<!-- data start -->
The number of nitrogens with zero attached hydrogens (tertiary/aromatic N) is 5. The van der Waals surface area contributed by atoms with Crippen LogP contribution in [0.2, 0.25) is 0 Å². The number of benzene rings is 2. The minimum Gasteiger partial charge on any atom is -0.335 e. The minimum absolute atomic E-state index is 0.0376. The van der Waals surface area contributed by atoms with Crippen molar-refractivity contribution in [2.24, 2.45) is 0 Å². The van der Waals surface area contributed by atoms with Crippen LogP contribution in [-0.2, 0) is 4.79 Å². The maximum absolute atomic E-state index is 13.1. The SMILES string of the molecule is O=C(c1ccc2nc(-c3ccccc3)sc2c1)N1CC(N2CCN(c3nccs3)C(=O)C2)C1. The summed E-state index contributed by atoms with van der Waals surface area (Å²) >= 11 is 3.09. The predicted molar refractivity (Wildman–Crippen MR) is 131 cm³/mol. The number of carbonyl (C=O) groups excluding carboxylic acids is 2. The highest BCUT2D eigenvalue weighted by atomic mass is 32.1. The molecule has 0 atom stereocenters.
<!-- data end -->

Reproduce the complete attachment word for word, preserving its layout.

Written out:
The number of nitrogens with zero attached hydrogens (tertiary/aromatic N) is 5. The van der Waals surface area contributed by atoms with Crippen LogP contribution in [0.2, 0.25) is 0 Å². The number of benzene rings is 2. The minimum Gasteiger partial charge on any atom is -0.335 e. The minimum absolute atomic E-state index is 0.0376. The van der Waals surface area contributed by atoms with Crippen molar-refractivity contribution in [2.24, 2.45) is 0 Å². The van der Waals surface area contributed by atoms with Crippen LogP contribution in [-0.2, 0) is 4.79 Å². The maximum absolute atomic E-state index is 13.1. The SMILES string of the molecule is O=C(c1ccc2nc(-c3ccccc3)sc2c1)N1CC(N2CCN(c3nccs3)C(=O)C2)C1. The summed E-state index contributed by atoms with van der Waals surface area (Å²) >= 11 is 3.09. The predicted molar refractivity (Wildman–Crippen MR) is 131 cm³/mol. The number of carbonyl (C=O) groups excluding carboxylic acids is 2. The highest BCUT2D eigenvalue weighted by atomic mass is 32.1. The molecule has 0 atom stereocenters.